A commission created by the state Legislature has recommended ending partisan judicial elections, although they are split on the solution.
The Texas Commission on Judicial Selection was created in 2019 by the 86th Legislature. The commission was charged “to study and review the method by which statutory county court judges, including probate court judges; district judges; appellate and Supreme Court Justices are selected for office in Texas.”
Changing the judicial selection method has been attempted numerous times throughout the state’s history, with some advocating a change to a merit selection system or appointment.
The Texas Constitution provides the method for judicial selection, and any change to the current method must be made through a constitutional amendment. In order to amend the Constitution, an amendment must be approved by two-thirds of the members of each house of the Legislature and then approved by a majority of voters in the next general election.
In January 2020, Lt. Gov. Dan Patrick stated his opposition to appointing judges, rather than electing them, and pushed back.
“Texans feel strongly about voting for their judges,” Patrick said. “The commission will need to make a compelling argument to the people and legislators to change the current system. I do not believe that support exists today.”
The commission contains 15 members. Four members each were appointed by Gov. Greg Abbott, Lt. Gov. Dan Patrick, and then-Speaker of the House Dennis Bonnen, with one appointment each by the Supreme Court of Texas, the Court of Criminal Appeals, and the State Bar of Texas.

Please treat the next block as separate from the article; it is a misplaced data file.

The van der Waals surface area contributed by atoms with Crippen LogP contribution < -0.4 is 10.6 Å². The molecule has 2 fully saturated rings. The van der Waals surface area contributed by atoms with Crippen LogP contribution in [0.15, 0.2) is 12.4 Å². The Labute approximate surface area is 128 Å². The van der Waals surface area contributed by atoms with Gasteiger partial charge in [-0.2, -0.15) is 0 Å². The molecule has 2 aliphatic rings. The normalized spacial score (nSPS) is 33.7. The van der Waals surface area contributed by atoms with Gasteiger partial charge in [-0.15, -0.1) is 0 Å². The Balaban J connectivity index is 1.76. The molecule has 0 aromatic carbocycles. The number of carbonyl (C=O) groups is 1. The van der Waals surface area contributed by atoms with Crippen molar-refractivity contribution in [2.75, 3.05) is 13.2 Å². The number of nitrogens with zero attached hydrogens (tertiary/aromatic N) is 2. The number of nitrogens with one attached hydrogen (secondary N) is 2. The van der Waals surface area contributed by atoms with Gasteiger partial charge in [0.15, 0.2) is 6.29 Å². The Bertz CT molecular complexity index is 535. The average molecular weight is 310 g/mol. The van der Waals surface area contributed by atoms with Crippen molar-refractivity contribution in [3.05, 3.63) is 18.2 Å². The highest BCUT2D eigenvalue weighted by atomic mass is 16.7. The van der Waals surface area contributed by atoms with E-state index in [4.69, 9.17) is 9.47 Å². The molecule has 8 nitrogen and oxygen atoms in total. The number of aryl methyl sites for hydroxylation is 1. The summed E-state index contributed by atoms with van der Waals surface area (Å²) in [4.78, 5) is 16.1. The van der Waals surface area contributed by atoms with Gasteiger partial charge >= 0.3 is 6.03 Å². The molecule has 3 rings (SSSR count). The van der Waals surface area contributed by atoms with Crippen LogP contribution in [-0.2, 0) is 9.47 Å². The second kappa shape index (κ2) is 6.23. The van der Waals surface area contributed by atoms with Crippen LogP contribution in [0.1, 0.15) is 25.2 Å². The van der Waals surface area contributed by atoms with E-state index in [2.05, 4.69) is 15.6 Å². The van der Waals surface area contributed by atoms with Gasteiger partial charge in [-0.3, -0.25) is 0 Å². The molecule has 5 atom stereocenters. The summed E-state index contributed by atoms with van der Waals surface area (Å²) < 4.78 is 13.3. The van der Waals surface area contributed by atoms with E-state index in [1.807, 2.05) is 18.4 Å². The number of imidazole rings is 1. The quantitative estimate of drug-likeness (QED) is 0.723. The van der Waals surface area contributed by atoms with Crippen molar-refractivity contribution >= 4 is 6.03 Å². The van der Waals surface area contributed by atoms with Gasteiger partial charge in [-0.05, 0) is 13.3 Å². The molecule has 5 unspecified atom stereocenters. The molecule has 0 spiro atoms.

There was not, however, consensus on what the solution would be, according to the senators on the commission:
We have carefully listened to and reviewed all information presented to the Commission, as well as several extensive public opinion polls. After doing so, we find no apparent consensus among either the Commission’s members or the public regarding the most efficient and effective way to select judges and justices in this State. In fact, alternative methods that the Commission studied present their own challenges, and opinions differ widely regarding which if any of these alternatives might be superior to our current process. These issues make the task of recommending specific constitutional or statutory changes to the 87th Legislature extremely difficult.
The commission held 15 meetings in 2020, from January to December, and created three subcommittees with specific charges and members: Appointments & Confirmations, Citizen Panels and Judicial Qualifications, and Elections.